Although the US has ramped up its coronavirus testing capacity in recent weeks, the country still...Although the US has ramped up its coronavirus testing capacity in recent weeks, the country still lags behind others in testing per capita. According to figures from the COVID Tracking Project, the US has tested just over 2.9 million people as of April 13, or just about one in every 112 people. Rukmini Callimachi, a correspondent for The New York Times, followed these tests from the time they are taken by a nurse at a testing facility to the time they are delivered to labs and found a number of roadblocks delaying the diagnostic process. And even as the US continues to improve its testing capabilities, several mistakes were made early on that have stalled the testing process, which the US is still catching up on. Visit Business Insider's homepage for more stories. President Donald Trump has recently hailed the United States' advancements in coronavirus testing even as the number of cases in the country continues to mount. "The United States has done far more 'testing' than any other nation, by far!" Trump claimed on March 25. On April 2, Trump repeated this claim, saying that the US was "now conducting well over 100,000 coronavirus tests per day ... which is more than any other country in the world, both in terms of the raw number and also on a per capita basis, the most." Despite these claims and the increased testing capacity, the US has still lags behind other countries in testing per capita. According to figures from the COVID Tracking Project, the US has tested just over 2.9 million people as of April 13, or just about one in every 112 people, though some states like Iowa have completed far fewer tests than states like New York and California. Other hard-hit countries have administered far more tests per capita: As of April 13, Germany has conducted over 1.3 million tests, or about one in every 63 people, while Italy has conducted tests on over one million people, equal to roughly one in every 57 people. Data from the Association of Public Health Laboratories indicates that as of April 12, there are 95 laboratories that have been successfully verified and are currently using COVID-19 diagnostic tests. But how these diagnostic tests go from testing sites to a lab remains a long and complicated task. Rukmini Callimachi, a correspondent for The New York Times, traced these tests, from the time they are taken by a nurse at a testing facility to the time they are delivered to labs to be confirmed, and found a number of roadblocks delaying the diagnostic process. Callimachi began her journey at a drive-thru testing site in Paramus, New Jersey, and observed hundreds of people in cars lined up, many from the night before, to have their test taken once the facility opens at 8 a.m. local time. According to Callimachi, this particular site only tests 500 residents per day. Among the qualifications to get tested, people need to present a New Jersey ID and show symptoms of the coronavirus. Once the tests are administered, they are shipped to labs for analysis. But according to Callimachi, many labs have been overwhelmed by a backlog of tests, and so tests are sometimes shipped to further locations in other states. The US only allowed private labs to begin testing on February 29. According to Callimachi, these private labs have taken on the burden of COVID-19 testing, and test specimens are shipped in from around the country. The New Jersey specimens that Callimachi followed were diverted to a lab in Chantilly, Virginia, over 270 miles away. The tests were then driven to an airport and flown to Virginia, encountering delays due to weather along the way. Once at the Chantilly facility, tests are painstakingly loaded by hand into machines that analyze samples, she said. The enzymes needed to process the samples are also in short supply, according to Callimachi, leading to caps on the number of tests that can be processed per day. Callimachi said that in some cases, it is days before people are told whether they have tested positive or negative. "Initially, the strain came from a lack of test kits, but now there are not enough nasal swabs, not enough nurses," Callimachi wrote. "There is a pileup at the labs themselves and a limited supply of the chemicals needed to identify the virus." As the US continues to improve its testing capabilities, several mistakes were made early on that stalled the testing process, which the US is still catching up on. Test kit shortages and potentially faulty kits initially stalled health authorities' abilities to monitor the number of infections. And Quest Diagnostics, one of the US's biggest testing companies, has said it has a major backlog of tests from when the private lab was first allowed to begin testing in late February. "In approximately the first two weeks of providing testing, we experienced a sharp influx of test orders that continued to outpace our growing capacity through March," the company said in a statement. "There was so much promise and fanfare about the commercial laboratories being to take on the bulk of the testing in the country," Kelly Wroblewski of the Association of Public Health Laboratories told NPR last week. "But the demand is so incredibly high. And the capacity to process and do the testing is stretched incredibly thin."Join the conversation about this story » NOW WATCH: How waste is dealt with on the world's largest cruise ship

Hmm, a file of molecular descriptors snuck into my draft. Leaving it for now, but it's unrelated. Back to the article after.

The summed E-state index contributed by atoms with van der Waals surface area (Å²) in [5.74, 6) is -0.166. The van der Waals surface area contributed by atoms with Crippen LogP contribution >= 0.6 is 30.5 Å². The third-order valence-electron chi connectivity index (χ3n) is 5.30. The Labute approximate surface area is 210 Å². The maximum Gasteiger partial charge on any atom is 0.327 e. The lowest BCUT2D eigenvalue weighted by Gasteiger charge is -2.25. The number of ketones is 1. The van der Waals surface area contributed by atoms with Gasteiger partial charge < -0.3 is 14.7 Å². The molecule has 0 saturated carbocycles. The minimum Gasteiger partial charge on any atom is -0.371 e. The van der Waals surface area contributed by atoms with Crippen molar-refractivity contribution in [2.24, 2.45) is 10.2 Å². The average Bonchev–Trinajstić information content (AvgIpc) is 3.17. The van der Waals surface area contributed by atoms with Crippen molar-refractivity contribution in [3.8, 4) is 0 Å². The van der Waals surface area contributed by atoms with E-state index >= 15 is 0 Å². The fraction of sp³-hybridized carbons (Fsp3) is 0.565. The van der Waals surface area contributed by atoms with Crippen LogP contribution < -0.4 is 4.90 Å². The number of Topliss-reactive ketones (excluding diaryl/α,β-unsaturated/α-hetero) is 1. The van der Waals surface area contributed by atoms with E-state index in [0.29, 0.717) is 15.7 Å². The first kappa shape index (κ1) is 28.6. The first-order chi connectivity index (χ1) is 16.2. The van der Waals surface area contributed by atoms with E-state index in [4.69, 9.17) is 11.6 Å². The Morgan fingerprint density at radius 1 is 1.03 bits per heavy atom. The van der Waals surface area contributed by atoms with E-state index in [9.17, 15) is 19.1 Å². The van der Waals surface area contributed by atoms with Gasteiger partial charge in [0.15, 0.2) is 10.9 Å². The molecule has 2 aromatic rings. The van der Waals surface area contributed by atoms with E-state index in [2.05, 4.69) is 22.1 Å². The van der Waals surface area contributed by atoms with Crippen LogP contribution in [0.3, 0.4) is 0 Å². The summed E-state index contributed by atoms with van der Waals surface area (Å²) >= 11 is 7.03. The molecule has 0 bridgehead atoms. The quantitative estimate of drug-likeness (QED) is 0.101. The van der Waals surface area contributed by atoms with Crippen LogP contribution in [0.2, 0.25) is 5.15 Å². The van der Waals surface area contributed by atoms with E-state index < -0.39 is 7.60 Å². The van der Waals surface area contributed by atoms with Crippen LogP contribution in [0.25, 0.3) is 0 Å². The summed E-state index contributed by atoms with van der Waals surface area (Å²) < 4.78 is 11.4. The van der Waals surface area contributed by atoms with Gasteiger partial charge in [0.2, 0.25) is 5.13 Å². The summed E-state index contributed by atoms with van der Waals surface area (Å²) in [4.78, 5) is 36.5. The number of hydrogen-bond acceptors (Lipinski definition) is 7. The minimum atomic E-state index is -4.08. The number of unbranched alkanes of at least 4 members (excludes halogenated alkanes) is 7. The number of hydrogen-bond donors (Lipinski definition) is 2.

Coronavirus Live Updates: Global Leaders Beg Public to Stay Home; Fed Vows to Buy as Much Debt as Needed